Go to login to Facebook or create an account and you’ll see a statement on the right that the social networking site is free and always will be. What Facebook has neglected to tell users is that free doesn’t mean there’s a guarantee that what you post (either as an individual uploading a picture of your dinner or a website like our own posting an article) will be seen by anybody, or that Facebook will protect anything you share from being seen by the wrong people. In fact, according to a study quoted by Naked Security (a news, opinion and research website run by Sophos Security), over 48% of people polled who had deleted their Facebook accounts had done so over privacy concerns. Mark Zuckerberg’s company has had running issues with privacy, losing younger subscribers, and now another issue has arisen which has throttled Facebook pages.
Over the past couple of weeks, pages like Forward Progressives and others have seen a dramatic decrease in the number of people who have seen their status updates, links or images even though there hasn’t been any significant change in the subscribers who follow those same pages. At the same time, Facebook has also added new, lower tiers in pricing for “boosting” the audience who could theoretically see what your business posts even though there is no guarantee of any actual increase in reader engagement or attracting new followers. In fact, blogger Allen Underwood found that paying Facebook to increase exposure for his page was a complete waste of $15, literally getting only 1.6% of the “seen by” that Facebook advertised in exchange for his hard-earned cash. By only offering the option of “boosting” posts on a case by case basis, it really reinforces the long-held belief by many people (myself included) that Facebook doesn’t give a shit about their users, especially when it comes to businesses. Their mentality has boiled down to this: “So you have 100,000 fans? Great, we’ll let maybe 5% of them see what you post and you’ll thank us for that. Want more than that? You’ll have to pay, we won’t guarantee additional views and we don’t care if you’re a business or a charity. Don’t like it? We don’t care. Have a problem with your account such as massive false reporting? Guess you better un-publish that page until the attacks go away because we won’t do anything about it and you have nobody to appeal your suspension to.”
Prior to Facebook being a publicly traded company, they were seemingly content to make money from advertising. Now with demands from shareholders for ever-increasing dividends, Facebook has tried to find new ways to squeeze money out of subscribers at every twist and turn. This latest throttling of page views is what can only be seen as yet another attempt to force businesses to pay for using their services – which was confirmed in a new sales deck from Facebook’s advertising department in which they openly admit, “We expect organic distribution of an individual page’s posts to gradually decline over time as we continually work to make sure people have a meaningful experience on the site.”
As a writer who makes a very small sum of money monthly for what I do, I don’t have a problem paying a nominal fee for using a service that got my message out to everyone who is interested in what I have to say – if it actually worked. Facebook and other social media sites have been a great way for many political activists around the world to connect and spread their message over the last few years. It is quite possible that the Arab Spring would not have come about – or at least not been successful in places like Egypt – had it not been for sites like Facebook or Twitter. Some organizations cannot pay the exorbitant amounts requested in exchange for possibly letting more than 5 or 10 percent of all followers see an important message. What if only 10% of the actual crowd in Tahrir Square had shown up because the organizers couldn’t afford to pay Zuckerberg his “pound of flesh”?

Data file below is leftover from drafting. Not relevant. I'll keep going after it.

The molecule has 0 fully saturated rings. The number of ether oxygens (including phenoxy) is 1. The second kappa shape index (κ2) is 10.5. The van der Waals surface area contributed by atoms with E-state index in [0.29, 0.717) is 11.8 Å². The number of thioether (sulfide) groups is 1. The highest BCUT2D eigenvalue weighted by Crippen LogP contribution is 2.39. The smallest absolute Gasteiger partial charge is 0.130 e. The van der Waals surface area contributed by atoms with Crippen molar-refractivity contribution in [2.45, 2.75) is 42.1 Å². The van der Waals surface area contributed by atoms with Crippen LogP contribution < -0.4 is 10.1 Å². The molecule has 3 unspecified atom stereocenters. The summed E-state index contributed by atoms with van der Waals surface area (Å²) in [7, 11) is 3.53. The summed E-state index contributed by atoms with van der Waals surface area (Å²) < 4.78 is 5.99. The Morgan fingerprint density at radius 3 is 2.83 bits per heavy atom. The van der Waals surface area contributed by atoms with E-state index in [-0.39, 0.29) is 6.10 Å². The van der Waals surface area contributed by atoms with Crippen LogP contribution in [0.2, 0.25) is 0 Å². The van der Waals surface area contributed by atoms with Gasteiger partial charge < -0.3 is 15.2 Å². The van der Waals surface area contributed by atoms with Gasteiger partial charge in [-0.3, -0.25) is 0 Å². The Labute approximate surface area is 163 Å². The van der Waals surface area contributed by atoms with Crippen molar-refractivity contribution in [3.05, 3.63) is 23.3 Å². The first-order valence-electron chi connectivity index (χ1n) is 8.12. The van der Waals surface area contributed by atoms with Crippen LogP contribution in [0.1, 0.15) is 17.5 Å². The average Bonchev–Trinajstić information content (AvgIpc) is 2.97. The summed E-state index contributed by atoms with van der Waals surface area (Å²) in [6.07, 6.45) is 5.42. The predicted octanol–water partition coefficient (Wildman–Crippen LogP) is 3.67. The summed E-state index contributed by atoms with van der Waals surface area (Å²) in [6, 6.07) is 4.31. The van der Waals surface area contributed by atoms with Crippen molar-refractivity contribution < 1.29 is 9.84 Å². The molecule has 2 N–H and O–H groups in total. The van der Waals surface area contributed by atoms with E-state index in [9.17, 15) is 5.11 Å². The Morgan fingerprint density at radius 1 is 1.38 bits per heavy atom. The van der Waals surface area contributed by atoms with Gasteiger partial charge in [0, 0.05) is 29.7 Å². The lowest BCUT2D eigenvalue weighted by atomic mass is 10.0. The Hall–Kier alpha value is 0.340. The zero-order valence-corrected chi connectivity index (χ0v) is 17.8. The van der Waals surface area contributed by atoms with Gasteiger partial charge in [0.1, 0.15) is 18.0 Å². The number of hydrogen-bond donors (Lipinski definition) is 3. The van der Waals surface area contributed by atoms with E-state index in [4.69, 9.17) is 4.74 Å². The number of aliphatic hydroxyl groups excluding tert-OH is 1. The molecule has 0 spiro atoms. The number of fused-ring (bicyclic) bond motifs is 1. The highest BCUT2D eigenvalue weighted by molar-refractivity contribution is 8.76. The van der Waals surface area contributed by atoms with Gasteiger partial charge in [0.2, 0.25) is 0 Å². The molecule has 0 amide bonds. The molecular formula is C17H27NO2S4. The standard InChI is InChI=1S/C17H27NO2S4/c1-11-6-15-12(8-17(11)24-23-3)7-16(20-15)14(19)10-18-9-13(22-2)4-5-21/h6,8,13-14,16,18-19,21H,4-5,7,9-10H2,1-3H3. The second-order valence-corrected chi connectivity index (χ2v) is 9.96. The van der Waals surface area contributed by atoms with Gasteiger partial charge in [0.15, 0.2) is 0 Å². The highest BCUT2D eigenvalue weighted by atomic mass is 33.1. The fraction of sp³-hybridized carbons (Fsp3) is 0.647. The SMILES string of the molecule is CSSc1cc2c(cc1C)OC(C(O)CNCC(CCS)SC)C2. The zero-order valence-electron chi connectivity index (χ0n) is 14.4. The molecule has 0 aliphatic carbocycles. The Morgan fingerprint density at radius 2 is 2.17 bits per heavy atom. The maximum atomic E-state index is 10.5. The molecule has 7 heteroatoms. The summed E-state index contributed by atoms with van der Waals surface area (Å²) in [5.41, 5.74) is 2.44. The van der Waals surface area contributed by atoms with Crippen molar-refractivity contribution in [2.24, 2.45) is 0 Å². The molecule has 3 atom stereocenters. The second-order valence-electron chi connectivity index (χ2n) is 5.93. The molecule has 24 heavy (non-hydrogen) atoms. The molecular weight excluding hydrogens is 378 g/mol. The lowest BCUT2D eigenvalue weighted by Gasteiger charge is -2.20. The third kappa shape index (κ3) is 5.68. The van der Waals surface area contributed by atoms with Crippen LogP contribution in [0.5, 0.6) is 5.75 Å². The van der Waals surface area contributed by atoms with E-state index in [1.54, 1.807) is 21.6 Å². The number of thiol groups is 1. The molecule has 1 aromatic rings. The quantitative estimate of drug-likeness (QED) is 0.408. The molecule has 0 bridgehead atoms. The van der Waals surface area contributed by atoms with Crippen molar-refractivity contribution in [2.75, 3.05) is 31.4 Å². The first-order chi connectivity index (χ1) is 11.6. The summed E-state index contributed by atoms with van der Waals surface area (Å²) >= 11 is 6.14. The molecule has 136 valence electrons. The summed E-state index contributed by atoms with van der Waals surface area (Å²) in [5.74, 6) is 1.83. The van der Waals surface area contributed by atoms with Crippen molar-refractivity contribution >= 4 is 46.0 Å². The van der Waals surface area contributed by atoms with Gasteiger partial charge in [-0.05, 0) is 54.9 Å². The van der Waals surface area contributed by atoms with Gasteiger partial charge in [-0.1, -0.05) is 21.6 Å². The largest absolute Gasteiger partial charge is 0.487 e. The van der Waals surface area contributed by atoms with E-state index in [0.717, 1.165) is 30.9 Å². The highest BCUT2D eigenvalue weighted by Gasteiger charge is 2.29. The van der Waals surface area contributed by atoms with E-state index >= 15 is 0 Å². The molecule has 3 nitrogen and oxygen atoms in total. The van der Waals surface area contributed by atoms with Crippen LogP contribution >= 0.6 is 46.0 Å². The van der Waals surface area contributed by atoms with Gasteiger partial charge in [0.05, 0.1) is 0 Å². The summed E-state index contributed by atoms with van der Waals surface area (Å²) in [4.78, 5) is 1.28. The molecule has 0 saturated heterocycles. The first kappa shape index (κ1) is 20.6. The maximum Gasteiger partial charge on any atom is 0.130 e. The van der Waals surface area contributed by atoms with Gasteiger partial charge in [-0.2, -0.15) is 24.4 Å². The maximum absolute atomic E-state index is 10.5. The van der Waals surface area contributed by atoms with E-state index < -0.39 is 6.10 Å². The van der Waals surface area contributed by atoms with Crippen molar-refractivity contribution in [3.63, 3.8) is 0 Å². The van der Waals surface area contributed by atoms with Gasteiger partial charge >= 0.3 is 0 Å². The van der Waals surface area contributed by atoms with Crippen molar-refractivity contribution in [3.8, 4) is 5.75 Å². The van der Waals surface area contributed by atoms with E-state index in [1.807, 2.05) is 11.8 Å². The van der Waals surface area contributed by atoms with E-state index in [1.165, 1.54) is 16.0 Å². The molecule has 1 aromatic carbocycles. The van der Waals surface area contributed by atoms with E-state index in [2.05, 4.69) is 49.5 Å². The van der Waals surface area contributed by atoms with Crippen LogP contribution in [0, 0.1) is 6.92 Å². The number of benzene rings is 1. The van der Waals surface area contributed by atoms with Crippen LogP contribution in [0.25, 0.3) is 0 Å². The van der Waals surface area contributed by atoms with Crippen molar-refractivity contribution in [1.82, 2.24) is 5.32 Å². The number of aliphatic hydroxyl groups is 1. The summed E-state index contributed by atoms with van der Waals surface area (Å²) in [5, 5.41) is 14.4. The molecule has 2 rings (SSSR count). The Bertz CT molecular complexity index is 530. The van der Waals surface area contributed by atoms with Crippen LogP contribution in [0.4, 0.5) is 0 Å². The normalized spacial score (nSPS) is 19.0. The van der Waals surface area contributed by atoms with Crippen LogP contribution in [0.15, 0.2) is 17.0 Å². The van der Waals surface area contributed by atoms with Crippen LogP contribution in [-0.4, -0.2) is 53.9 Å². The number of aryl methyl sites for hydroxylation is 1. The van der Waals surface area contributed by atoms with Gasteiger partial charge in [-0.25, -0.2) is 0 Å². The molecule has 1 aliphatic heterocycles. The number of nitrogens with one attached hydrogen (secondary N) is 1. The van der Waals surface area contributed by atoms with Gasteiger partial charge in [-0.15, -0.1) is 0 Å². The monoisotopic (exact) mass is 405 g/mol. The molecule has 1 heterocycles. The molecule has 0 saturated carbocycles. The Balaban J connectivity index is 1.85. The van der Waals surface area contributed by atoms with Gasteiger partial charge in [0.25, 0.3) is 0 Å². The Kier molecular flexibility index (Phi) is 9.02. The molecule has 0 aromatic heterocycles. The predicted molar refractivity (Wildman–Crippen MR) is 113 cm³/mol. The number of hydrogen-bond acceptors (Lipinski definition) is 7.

I honestly believe that if Facebook would continue to take advertising dollars and let companies have the ability to let all of their followers see what they post for a small monthly or annual fee per page, Facebook could grow their profits, which would please shareholders. It would also get rid of many scam pages which seem to be a dime a dozen right now and it would allow the service to continue to be free for individual users who are also frustrated that they aren’t seeing all updates from their favorite artists and writers.
In a nutshell, Facebook has made it nearly impossible for political and activist pages to connect with their audiences. Currently, only a mere fraction of a page’s followers will see any given post in their news feed due to Facebook’s algorithms and paying Facebook to boost posts is an expense activists often cannot afford.
I am suggesting that Facebook review their policies and stop hiding Facebook page updates from their fans. I’d also suggest that they consider implementing a monthly or annual subscription fee for large pages such as those owned by for-profit businesses and celebrities. This will allow Facebook to continue to be profitable while not silencing the voices of political activists, charities, and non-profit organizations. If you agree, please consider signing the petition I started to try to spread awareness on this issue and urge action to fix it.
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